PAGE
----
WASHINGTON, Sept. 25 (UPI) -- Former Gen. Wesley Clark, the latest of the Democratic candidates to enter the race for president, set the tone Thursday when he took aim at President Bush for "recklessly" cutting taxes and taking the United States into war in Iraq.
In the first Democratic Party debate to feature all 10 declared candidates for the 2004 presidential nomination, the Democrats focused on the economy and made Bush's recent request for an additional $87 billion to fund the war on terrorism the centerpiece of their arguments.
Clark, just nine days into the race, said Bush was "a man who recklessly cut taxes, who recklessly took us into war in Iraq."
The Democrats were bolstered by recent poll data that indicated the U.S. public does not support the $87-billion request, with $20 billion set aside for reconstruction aid. Those same polls found Bush's job approval ratings slipping.
"If George Bush rebuilds Iraq the way he rebuilds the United States, they're going to lose three million jobs over the course of the next two years," said Sen. John Kerry, D-Mass.
Kerry said he had not yet decided on whether to vote for the president's request but said the funds, if approved, should come at the expense of the Bush-pushed tax cuts.
Joining Clark and Kerry on the stage in New York's Pace University were former Vermont Gov. Howard Dean; Sen. John Edwards, D-N.C.; Rep. Dick Gephardt, D-Mo.; Sen. Bob Graham, D-Fla.; Rep. Dennis Kucinich, D-Ohio; Sen. Joe Lieberman, D-Conn.; former Sen. Carol Moseley Braun, D-Ill.; and civil rights activist the Rev. Al Sharpton.
The Democrats, even though they took similar arguments Thursday, are trying to win the right to face Bush in November 2004. With the shortened primary season -- which begins with the Iowa caucuses Jan. 19 and the New Hampshire primary on Jan. 27 -- each candidate has little time to separate from the field. And the field is tight. An NBC/Wall Street Journal poll released Wednesday had Clark and Dean tied with 17 percent followed by Lieberman with 16 percent. Kerry was fourth with 11 percent.
Thursday's event did little to clear the dust.
Dean, who opposed the war, said he would vote -- if he was in Congress-- to give the administration the requested funds, but added that the $87 billion should come from the "excessive and extraordinary" tax cut that Bush "foisted upon us."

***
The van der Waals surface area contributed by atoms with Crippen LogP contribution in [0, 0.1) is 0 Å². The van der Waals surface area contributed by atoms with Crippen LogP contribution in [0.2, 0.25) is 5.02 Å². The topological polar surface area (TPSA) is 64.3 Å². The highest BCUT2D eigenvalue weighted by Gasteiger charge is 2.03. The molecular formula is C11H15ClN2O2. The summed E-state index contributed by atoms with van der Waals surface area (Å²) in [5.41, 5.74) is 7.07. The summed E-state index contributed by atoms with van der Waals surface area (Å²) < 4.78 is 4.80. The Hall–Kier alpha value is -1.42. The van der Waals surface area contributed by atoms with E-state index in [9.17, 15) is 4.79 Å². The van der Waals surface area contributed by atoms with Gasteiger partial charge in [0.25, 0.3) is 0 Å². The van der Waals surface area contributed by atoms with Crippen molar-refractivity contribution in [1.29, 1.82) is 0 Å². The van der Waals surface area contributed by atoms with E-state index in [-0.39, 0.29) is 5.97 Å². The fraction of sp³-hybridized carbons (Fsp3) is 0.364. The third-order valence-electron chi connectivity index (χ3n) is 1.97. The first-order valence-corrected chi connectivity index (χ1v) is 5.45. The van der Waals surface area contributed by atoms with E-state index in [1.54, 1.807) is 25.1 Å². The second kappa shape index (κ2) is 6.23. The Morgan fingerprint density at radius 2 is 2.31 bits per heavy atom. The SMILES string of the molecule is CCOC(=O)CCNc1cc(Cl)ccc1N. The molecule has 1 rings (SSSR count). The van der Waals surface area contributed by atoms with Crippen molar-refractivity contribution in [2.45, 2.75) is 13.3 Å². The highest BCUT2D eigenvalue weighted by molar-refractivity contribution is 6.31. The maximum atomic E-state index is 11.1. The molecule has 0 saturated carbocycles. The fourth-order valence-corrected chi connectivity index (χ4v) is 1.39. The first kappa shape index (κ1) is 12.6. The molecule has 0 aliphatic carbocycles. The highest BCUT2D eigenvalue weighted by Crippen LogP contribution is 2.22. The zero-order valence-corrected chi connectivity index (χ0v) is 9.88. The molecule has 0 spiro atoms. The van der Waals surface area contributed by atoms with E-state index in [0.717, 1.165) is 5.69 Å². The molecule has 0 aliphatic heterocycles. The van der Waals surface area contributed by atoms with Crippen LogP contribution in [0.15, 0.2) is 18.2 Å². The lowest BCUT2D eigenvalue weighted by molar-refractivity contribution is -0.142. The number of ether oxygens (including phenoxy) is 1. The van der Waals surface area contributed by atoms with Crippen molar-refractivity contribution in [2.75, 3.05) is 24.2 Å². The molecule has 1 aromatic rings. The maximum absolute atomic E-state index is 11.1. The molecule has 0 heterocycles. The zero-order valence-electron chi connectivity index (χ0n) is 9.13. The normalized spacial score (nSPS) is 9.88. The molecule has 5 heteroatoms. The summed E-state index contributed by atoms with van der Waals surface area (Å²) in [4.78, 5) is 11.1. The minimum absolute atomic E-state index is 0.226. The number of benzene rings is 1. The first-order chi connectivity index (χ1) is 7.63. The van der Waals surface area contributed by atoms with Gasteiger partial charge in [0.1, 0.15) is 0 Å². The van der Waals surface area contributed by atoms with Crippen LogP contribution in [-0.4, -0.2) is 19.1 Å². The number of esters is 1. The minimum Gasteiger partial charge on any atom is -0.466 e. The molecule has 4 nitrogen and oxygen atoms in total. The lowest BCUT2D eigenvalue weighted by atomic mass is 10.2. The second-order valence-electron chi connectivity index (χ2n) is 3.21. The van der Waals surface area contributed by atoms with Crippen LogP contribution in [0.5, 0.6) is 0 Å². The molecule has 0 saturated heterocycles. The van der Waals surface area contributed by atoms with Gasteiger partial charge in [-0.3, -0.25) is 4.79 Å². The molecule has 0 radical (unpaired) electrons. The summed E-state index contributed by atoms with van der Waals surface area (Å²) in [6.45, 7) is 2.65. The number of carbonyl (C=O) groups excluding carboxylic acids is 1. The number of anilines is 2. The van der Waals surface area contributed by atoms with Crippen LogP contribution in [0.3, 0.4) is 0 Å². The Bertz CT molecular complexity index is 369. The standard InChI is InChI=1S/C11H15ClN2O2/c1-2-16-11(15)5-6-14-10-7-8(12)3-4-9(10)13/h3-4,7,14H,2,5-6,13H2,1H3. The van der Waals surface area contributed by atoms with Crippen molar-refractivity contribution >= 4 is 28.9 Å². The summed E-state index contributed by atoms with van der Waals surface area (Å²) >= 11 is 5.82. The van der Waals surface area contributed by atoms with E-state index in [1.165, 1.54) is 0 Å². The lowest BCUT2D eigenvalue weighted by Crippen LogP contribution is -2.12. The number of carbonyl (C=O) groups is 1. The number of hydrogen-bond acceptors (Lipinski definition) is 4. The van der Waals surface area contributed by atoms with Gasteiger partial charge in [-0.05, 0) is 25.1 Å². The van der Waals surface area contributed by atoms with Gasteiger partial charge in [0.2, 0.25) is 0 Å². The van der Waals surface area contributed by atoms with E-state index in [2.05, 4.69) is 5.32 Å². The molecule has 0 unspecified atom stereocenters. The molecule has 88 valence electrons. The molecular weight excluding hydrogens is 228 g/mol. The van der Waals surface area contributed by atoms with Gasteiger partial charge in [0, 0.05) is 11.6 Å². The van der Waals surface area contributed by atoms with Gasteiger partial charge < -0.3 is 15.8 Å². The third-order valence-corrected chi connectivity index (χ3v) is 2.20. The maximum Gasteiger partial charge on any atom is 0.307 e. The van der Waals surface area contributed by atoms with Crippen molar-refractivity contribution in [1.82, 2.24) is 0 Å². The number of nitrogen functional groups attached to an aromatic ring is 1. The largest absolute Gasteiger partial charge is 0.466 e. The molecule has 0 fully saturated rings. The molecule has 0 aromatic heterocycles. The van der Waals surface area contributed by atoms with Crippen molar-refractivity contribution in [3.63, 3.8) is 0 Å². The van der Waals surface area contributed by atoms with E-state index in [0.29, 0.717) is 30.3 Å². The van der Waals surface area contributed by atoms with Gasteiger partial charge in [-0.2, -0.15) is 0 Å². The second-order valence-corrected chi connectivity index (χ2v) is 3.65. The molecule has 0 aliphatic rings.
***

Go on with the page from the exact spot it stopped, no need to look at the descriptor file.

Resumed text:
Lieberman also said there would be no choice but to approve the funding to protect the 127,000 U.S. troops stationed in Iraq. Graham said he would use Iraqi oil to finance the reconstruction efforts.
Braun charged that U.S. forces "are in the shooting gallery without even sufficient supplies to sustain themselves. And so, it is absolutely, I think, critical that we not cut and run, that we provide our troops with what they need and that we just not blow up that country and leave it blown up. We have a responsibility."
Sharpton, who doesn't have a vote, and Kucinich, who as a member of the House does, both said they would vote against the funding.
"I won't invest in a flawed, failing policy. I won't choose to fund a bad investment with a bad investment," Sharpton said.
Gephardt said it was incomprehensible to him that Bush could go to the United Nations for help in Iraq and "come away empty handed." Lieberman said Bush had gone to the United Nations "like a beggar."
The candidates hammered Bush's economic policies, which have given taxpayers two tax cuts since he took office in 2001, the first relief package enacted in 2002 for $1.35 billion over 10 years while the second cuts $350 billion in taxes and became effective earlier this year.